IPC supervising lawyer Alistair Crawley is mentoring students and helping retail investors resolve disputes
When it comes to resolving disputes involving investment losses, Alistair Crawley says there are two organizations clients should have in their corner: the Ombudsman for Banking Services and Investments (OBSI) and Osgoode’s Investor Protection Clinic (IPC).
Independent, impartial and free, the OBSI is often the first line of defence for Canadians who have suffered an investment loss as a result of someone else’s wrongdoing, but don’t have the funds to hire a lawyer and pursue litigation.
“OBSI goes part of the way to filling the gap,” says Crawley, founding partner at Crawley MacKewn Brush LLP in Toronto. “It doesn’t cost clients anything, which is great, but it’s still hard to navigate the dispute resolution process without legal assistance. Those who have lost funds are likely to have better outcomes if they have guidance and advice.”
That, he says, is where Osgoode’s IPC comes in. Guided by supervising lawyers like Crawley, the clinic’s student caseworkers help retail investors navigate the OBSI complaint process, among other services.
“The two organizations dovetail really well,” he says.
In fact, that’s one of the reasons Crawley agreed to volunteer at the clinic shortly after its opening in 2016. The litigator behind some of Canada’s most significant securities law cases, he has helped IPC clients resolve their complaints without recourse to the courts, while at the same time enhancing the education of tomorrow’s lawyers. “The OBSI dispute resolution process is one way students can work on a sustained case with clinic clients before they complete their studies and are called to the bar,” he explains.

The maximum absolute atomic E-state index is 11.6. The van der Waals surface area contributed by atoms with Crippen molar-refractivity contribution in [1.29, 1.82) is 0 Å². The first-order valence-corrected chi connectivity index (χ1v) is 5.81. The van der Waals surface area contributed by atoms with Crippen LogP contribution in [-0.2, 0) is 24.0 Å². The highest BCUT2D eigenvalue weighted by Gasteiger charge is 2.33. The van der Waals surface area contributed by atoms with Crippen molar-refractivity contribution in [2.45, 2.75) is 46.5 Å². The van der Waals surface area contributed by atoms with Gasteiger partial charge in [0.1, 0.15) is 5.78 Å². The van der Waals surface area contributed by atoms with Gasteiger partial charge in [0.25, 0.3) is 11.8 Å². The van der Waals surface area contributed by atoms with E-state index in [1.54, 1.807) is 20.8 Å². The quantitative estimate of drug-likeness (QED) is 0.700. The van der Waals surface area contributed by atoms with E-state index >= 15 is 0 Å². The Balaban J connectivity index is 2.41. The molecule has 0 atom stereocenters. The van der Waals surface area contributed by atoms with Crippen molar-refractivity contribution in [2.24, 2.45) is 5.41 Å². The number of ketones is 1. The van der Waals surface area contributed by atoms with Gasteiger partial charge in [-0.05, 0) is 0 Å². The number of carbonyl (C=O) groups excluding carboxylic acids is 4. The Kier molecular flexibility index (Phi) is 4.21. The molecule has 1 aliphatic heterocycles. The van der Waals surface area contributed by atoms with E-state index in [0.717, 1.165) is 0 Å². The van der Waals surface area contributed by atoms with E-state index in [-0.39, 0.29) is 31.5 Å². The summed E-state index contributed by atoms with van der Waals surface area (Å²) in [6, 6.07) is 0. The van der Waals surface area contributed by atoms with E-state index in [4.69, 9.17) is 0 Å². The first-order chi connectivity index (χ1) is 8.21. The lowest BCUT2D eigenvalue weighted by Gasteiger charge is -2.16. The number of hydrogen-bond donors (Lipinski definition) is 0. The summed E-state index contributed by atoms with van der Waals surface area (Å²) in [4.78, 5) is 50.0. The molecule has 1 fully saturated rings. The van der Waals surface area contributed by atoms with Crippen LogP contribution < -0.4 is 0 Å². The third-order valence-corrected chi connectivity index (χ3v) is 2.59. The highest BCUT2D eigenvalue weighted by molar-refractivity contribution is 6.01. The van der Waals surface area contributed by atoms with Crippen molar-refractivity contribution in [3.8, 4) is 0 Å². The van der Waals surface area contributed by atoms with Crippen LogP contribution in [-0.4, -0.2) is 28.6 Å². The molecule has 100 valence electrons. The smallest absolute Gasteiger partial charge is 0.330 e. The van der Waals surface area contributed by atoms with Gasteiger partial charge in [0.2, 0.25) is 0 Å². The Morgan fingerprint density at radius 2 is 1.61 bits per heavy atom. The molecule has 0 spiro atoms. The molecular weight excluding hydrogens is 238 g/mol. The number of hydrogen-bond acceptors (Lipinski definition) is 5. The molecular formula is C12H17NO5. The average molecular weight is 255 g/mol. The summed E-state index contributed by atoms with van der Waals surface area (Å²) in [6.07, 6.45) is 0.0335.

In his four-plus years at IPC, Crawley has supervised six files, a number of which have involved the OBSI. Several of his colleagues at Crawley MacKewn Brush LLP also volunteer as their schedules permit. All told, the firm has overseen a total of 11 files.
“For lawyers who are really busy and daunted about getting involved, this is really something quite achievable,” Crawley says. “For a relatively limited time commitment, there’s potential to add a lot of value by assisting the clinic, its clients and the students.”
Lawyers interested in volunteering with Osgoode’s Investor Protection Clinic can contact the clinic at firstname.lastname@example.org or 416-736-5538